Inside The Vatican
Airs Tuesday, April 28, 2020 at 9 p.m. on KPBS TV + Thursday, April 30 at 9 p.m. on KPBS 2 + PBS Video App
Thursday, April 23, 2020
Credit: Courtesy of Craig Hastings, © Copyright Governatorato dello S.C.V. – Direzione dei Musei
—New Film Offers an Unprecedented Look at a Year in the Life of Pope Francis and Those who Live and Work in the Vatican—
Filmed over the course of the fifth year of Pope Francis’ pontificate, “Inside The Vatican” provides rare behind-the-scenes access to one of the most important places in the Christian world. Nestled in the city of Rome, the Vatican is the headquarters of the Catholic Church and an independent city-state.
From the Pope himself to the head of security, the nuns who serve the homeless, the choristers of the Sistine Chapel, the papal gardener, the chief of the diplomatic corps and many others, the film offers an inside look into the daily lives of those who live and work in the Vatican.
Although the church calendar unfolds much as it has for centuries, it is also a time of dramatic change as the Pope introduces reforms, shakes up the clerical establishment and deals with the fallout of a sex abuse scandal that erupts just as he embarks on a historic visit to Ireland.
At the heart of the Vatican is St. Peter’s Basilica. As Easter draws near, the Sanpietrini — skilled craftsmen responsible for its upkeep — are hard at work.
For the Sanpietrini, this is not a routine job, but a vocation, a belief echoed by many Vatican workers. “The feeling you get goes beyond the job itself,” says Andrea Benedetti. “For me, as a believer, to work in God’s house is the greatest honor.”
In anticipation of the arrival of tens of thousands of pilgrims, the Vatican Police Force makes stringent security checks. Ever since the assassination attempt on Pope John Paul II in 1981, security has been stepped up.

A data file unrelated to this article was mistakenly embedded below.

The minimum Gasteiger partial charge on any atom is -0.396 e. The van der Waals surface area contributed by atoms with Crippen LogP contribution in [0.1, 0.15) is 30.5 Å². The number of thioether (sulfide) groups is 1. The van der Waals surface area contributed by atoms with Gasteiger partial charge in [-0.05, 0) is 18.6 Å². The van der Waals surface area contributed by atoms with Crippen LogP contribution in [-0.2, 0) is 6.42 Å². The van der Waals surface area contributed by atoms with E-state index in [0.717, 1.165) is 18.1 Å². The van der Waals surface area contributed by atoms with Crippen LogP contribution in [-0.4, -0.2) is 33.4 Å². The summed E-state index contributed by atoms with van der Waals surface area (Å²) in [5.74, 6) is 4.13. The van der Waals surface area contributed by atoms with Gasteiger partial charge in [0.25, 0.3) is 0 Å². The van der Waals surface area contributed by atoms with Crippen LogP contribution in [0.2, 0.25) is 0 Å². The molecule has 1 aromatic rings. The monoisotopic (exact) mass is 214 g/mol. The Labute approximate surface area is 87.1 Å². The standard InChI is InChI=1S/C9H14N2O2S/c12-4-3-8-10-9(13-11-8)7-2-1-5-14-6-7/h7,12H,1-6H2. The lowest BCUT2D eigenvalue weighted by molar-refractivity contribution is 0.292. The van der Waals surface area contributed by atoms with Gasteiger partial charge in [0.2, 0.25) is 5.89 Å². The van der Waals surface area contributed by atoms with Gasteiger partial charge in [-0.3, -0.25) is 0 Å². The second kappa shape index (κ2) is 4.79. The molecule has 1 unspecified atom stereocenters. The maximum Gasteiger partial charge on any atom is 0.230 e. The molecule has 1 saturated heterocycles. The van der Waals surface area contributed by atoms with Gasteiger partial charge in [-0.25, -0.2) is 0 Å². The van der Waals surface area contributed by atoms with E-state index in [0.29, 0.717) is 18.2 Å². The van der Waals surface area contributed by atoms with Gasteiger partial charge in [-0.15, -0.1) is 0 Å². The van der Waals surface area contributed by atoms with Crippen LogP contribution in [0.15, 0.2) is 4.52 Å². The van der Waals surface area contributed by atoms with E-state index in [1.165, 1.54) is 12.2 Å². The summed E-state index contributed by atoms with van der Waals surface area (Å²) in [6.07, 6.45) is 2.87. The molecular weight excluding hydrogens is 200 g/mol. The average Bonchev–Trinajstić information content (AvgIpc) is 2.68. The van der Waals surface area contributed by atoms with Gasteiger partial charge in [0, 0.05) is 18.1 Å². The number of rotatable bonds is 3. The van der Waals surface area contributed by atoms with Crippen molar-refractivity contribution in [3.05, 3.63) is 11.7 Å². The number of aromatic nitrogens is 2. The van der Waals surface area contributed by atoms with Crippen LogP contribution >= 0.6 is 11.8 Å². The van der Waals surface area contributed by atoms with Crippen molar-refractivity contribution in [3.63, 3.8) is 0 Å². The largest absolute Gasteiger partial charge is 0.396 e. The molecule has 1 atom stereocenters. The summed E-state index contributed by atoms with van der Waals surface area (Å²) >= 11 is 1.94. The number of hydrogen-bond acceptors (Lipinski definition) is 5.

“We are living in a time when terrorism — especially international terrorism — is growing,” says Luca Cintia, Vice Commander, Gendarmeria. “It is undeniable that the Pope can be a target, as is the Vatican.”
But unlike his predecessors, Pope Francis likes to be amongst the crowds, which presents an often difficult challenge for Cintia and his team. A reformer at heart, Pope Francis has changed the Church in ways both big and small.
“There was a bottom-up movement in Latin America to transform people’s lives,” says journalist Christopher Lamb,“and Pope Francis comes from that tradition. He’s not a liberal. He’s not a conservative. He’s a radical.”
For centuries, Popes have lived in the Apostolic Palace, but Pope Francis resides in a modest apartment in the Casa Santa Marta. He has challenged attitudes on divorce and homosexuality and is not shy about confronting opponents.
Critics question whether he should speak out on subjects such as immigration or climate change, but, leading by example, he has even set up a recycling center inside the Vatican.
However, change is difficult, and many are resistant to his new approach. “Making reforms,” the Pope confesses, “is like cleaning the Sphinx of Egypt with a toothbrush.”
One of the most essential tools of reform the Pope possesses is his power to appoint new cardinals, who will elect the new Pope at the next conclave.
Breaking with tradition, Pope Francis appoints 14 new cardinals — not only from the centers of power in Europe and North America, but from countries such as Iraq, Madagascar and Pakistan.
“What Francis has done is taken away the rule book when it comes to appointing cardinals,” says Lamb. “The Pope is thinking about appointing men who aren’t the powerbrokers, the power players in the clerical machinery. And it’s as if he is saying that this is where the center of the Church should be — in these places that are often forgotten.”
At the end of August, Pope Francis travels to Ireland, the first papal visit in 40 years. Two weeks prior to his trip, an explosive report alleged the cover-up of Catholic priest sex abuses in Pennsylvania, dating back decades.
The report included evidence of more than 300 priests accused of abusing more than 1000 child victims. Everyone wonders if Pope Francis will address the issue in Ireland, the center of the child sex abuse scandals that have rocked the Church worldwide.
A week before Christmas, the Cardinals assemble inside the Vatican to hear from Pope Francis. His message is frank, and he speaks of the difficult times the Church is going through.
But it is also a message of hope as he prepares to lead the Church away from the scandals of the past and into a more positive and progressive future.
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An Oxford Film and Television production for BBC. The program is directed and produced by Silvia Sacco. Executive Producers are Sam Hobkinson and Nicolas Kent. Fatima Salaria and Simon Young are Commissioning Editors for BBC.
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